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“The metaphor of the closet for queers has been hiding—being ‘in the closet,'” says Phranc. “But the closet is also a place to keep things, a place of safety. It’s a place where you get dressed, you get ready to face the world, and so I’m kind of reclaiming the closet and reclaiming the word ‘butch’ too. It’s my identity.”
The self-proclaimed “all-American Jewish lesbian folk singer” has been an integral part of both the L.A. punk scene and the feminist-driven women’s music community from their germinal beginnings. Equally inspired by Patti Smith and Joni Mitchell, Alice Bag and Alix Dobkin, Phranc’s personal brand of folk-punk has helped unify what’s often seen as two separate subcultures—a link now made tangible in her autobiographical visual art exhibition, “Phranc: The Butch Closet.”
Born and raised in Los Angeles, Phranc, now 66, has always made visual art. “I made it back in the days of punk rock when I was in Nervous Gender and living on Normal Avenue,” she tells SPIN over Zoom. “I painted a lot of food then because I was hungry, and I had sales to pay the rent the day [it] was due.”
Phranc’s medium is cardboard—it’s free and easy to find—and she’s been constructing things out of boxes since she worked bagging groceries while playing in germinal bands like queercore pioneers Nervous Gender and Catholic Discipline, the latter immortalized in Penelope Spheeris’s 1981 documentary The Decline of Western Civilization. In the film, a young, boyish Phranc appears in a hat, suit, and tie on stage at Madame Wong’s—a Chinatown venue that was home to many L.A. punk performances before things turned macho and disillusioned, with neo-Nazis taking up space in a scene created by weirdos of all stripes, not just white. That shift inspired Phranc’s return to folk music, as she turned down the volume and prioritized lyrics on songs like “Take Off Your Swastika,” an earnest and literal political tune she still performs in its unfortunate timelessness.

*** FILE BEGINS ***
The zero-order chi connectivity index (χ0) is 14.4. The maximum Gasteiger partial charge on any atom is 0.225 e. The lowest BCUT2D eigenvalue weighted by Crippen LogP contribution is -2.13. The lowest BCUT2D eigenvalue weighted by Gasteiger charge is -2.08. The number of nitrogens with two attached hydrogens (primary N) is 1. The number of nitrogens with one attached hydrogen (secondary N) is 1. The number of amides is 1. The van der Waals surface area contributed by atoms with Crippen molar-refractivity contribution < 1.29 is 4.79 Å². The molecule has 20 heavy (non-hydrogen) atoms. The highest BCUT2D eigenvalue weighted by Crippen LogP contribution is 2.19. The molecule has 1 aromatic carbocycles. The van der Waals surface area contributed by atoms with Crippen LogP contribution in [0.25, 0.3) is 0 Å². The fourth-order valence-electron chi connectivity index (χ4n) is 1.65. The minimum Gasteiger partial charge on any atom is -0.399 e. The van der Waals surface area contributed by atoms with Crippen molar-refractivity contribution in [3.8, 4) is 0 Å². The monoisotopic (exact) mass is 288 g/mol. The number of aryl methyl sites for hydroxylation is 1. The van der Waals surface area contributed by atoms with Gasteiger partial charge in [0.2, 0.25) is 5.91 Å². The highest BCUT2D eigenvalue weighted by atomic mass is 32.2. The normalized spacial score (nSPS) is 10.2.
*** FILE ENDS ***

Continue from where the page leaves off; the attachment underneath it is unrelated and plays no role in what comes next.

At an age when most of her contemporaries have written literary memoirs, Phranc prefers to work with her hands. Now open in her hometown of L.A., “The Butch Closet” is a live version of her life story—a companion piece to her music as released on albums from Rhino Records, Island, Kill Rock Stars, and her own label, Phancy, over a span of 13 years.
Throughout the exhibit, running now through December 2 at the Craig Krull Gallery in Santa Monica, are pieces from Phranc’s adult life: a colorful array of bow and neckties, a painting of Jr. Dyke Brand Butch Boxer shorts, a replica of her ’66 Martin 00-18 guitar. There’s a rack of carefully constructed black and brown belts with names on them—Curly, Rusty, Phranc & Co., Buck, Jack—and TV screens playing 8mm home videos, television appearances, interviews and performances, and other filmic evidence of a “life-lover,” as one of Phranc’s songs professes her to be.
“I feel like the personal intention in the story of creating a visual piece, making something out of cardboard—let’s say my paper combat boots—they’re very much a self-portrait of who I am. It would be just like listening to me sing ‘Amazons’ to see that pair of combat boots,” Phranc says, referencing a song celebrating the physical strength and prowess of athletes like Diana Nyad and Martina Navratilova. “So I feel that my paper sculpture is really a visual illustration of me, and it does really work in tandem with my songs. I think you can listen to the songs and look at the objects—maybe that fills in the space in between.”
Phranc has reconstructed several significant items from her past, from her baby blanket to her Slash magazine T-shirt. Three rooms are divided by paper clothing items hanging on racks in doorways that visitors must physically separate to move through from the past (including a childhood Lamb Chop Halloween costume, a detested red dress spinning in the air, and a coveted robe of her brother’s) to a room full of ephemera, with press clippings, headshots, magazine covers, photographs, and show bills alongside a six-foot-tall poster of Phranc’s chiseled jaw and long lashes from the cover of her 1985 debut, Folksinger.
“If I had waited around for somebody to make my first album, ‘Folksinger, I don’t know if I would’ve ever really had a career,” Phranc says. Similarly, no one was banging down her door for a retrospective of her visual art—so she did what she’s always done and did it herself, but with the help of friends from the punk and queer communities she grew up in.
“I delivered something that was already made, and that’s what I’ve always done—I’ve done the recording, helped with the art direction, hired the greatest photographers,” Phranc says. “I’ve always worked with the greatest artists to make a package that I love—and then I could sell it.”